So we have it from the alleged ‘Father of Economics’: labour is always at a disadvantage that can be corrected only by collective action. Furthermore, Smith argued that the capitalists’ advantage was due to them being “fewer in number”.

Smith said quite the reverse. He thought that Labourers attempting to ‘correct’ this ‘disadvantage’ by "collective action" in the main was futile, because they “generally end in nothing, but the punishment or ruin of the ringleaders” (“Wealth of Nations”, I.viii.13:p 85). By clipping his quotations, Gerry gives a wholly misleading interpretation of Smith’s argument (unbecoming of an Austrian economist).


As for “the capitalists" advantage was due to them being “fewer in number”, Gerry Jackson is wholly misleading. The point was that while it was near impossible for labourers to hide their combinations from the eyes of their employers – they held mass meetings, they created a lot of noise, they demonstrated and paraded their defiance of their employers, and their leaders were easily identified. Their employers met at small private dinner parties away from public view, they agreed quietly and privately, and had no need to exhibit their collusion. So ‘being fewer in number’, as well as having the resources to subsist for much longer periods than labourers who were bereft of income after a week, was a distinct advantage for the employers.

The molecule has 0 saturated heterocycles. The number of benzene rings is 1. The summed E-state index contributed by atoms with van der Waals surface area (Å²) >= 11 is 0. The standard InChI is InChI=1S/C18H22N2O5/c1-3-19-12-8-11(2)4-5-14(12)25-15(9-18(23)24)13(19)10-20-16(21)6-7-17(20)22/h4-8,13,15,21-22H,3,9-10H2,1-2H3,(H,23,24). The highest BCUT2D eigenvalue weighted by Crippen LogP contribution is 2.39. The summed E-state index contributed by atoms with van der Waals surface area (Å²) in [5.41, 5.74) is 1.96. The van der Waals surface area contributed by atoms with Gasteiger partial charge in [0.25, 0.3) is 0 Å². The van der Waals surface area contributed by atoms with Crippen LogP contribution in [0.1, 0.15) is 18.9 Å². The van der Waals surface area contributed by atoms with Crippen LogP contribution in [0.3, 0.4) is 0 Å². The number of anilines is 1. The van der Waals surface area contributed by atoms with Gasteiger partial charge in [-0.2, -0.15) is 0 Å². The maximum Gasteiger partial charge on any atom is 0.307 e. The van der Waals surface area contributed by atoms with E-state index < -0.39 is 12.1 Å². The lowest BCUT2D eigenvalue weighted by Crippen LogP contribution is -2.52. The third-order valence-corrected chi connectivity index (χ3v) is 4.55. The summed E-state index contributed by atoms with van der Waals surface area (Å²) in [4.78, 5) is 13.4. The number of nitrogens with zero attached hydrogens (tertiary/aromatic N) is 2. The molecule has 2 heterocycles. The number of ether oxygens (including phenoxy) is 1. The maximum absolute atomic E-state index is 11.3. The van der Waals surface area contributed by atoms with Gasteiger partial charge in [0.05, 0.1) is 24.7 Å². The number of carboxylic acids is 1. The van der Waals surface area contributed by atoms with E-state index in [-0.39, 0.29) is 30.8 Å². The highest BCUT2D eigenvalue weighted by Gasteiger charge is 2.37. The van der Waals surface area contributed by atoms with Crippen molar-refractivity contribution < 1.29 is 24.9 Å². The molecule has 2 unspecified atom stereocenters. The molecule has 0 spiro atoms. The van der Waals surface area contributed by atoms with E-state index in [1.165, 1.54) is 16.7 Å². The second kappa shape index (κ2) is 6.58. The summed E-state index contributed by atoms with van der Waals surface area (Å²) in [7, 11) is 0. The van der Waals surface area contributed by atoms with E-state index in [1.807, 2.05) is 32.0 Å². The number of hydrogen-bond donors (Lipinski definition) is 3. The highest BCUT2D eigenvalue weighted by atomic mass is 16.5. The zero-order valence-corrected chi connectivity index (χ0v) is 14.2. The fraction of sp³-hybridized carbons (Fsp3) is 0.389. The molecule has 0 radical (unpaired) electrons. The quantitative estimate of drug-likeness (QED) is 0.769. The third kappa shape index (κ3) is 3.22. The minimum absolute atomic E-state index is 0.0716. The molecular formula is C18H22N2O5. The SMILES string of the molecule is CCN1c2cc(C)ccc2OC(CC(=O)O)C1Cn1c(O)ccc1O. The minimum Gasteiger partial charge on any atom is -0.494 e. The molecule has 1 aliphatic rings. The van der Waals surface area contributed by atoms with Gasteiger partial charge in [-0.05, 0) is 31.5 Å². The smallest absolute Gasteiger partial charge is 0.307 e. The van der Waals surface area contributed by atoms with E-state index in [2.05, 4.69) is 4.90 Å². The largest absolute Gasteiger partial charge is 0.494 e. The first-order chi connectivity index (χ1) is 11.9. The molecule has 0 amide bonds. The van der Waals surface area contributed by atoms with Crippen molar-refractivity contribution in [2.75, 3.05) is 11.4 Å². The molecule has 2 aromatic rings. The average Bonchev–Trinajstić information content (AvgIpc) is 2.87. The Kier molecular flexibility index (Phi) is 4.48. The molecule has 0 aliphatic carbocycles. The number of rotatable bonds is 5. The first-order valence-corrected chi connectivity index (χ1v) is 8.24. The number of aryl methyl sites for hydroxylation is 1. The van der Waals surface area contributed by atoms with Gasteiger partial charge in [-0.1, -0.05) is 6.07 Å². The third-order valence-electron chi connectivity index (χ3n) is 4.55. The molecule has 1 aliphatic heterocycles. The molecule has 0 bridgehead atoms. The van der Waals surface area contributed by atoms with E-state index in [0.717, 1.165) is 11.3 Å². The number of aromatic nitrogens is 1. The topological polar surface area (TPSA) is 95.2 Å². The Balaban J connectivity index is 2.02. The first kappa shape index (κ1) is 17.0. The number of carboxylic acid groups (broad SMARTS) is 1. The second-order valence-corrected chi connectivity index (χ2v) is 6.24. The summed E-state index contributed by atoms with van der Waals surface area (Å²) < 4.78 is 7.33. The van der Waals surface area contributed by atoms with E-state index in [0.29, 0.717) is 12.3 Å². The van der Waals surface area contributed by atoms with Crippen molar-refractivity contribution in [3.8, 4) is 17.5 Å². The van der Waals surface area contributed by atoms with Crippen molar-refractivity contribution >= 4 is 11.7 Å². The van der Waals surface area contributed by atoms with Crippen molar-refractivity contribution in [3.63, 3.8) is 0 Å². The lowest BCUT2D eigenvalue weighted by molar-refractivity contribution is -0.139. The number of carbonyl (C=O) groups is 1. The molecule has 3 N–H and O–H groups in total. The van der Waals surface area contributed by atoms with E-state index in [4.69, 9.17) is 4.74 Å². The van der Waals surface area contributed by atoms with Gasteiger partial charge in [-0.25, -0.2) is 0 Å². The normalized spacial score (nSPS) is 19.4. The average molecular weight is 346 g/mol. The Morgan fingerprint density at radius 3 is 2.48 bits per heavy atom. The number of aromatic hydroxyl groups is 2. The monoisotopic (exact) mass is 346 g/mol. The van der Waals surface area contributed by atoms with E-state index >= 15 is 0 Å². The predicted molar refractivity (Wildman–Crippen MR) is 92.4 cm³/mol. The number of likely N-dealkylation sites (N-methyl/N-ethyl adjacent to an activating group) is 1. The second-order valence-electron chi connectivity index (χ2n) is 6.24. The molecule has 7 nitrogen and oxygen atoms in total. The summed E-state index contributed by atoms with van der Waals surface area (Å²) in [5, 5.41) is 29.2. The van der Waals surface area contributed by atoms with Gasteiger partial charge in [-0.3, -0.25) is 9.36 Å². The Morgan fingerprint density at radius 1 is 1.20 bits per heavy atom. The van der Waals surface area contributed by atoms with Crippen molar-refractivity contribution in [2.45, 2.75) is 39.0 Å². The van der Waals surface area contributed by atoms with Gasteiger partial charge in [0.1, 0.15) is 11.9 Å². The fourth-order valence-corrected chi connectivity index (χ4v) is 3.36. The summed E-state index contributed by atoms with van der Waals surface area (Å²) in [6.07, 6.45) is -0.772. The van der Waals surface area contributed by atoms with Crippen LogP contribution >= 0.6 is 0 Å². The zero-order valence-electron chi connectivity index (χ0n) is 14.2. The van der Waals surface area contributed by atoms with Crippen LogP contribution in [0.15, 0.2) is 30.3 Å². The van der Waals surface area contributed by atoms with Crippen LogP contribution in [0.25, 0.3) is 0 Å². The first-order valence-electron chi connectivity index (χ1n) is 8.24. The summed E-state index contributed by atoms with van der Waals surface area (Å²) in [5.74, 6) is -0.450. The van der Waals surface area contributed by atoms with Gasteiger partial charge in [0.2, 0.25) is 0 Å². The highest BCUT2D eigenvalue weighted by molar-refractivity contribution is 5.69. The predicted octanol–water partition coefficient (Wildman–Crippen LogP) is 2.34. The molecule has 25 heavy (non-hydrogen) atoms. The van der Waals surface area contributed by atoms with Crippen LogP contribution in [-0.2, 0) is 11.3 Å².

Lastly, Gerry Jackson accuses Smith of a contradiction: there is, he says, “a certain wage rate below which it seems impossible to reduce, for any considerable time, the ordinary wages even of the lowest species of labour.”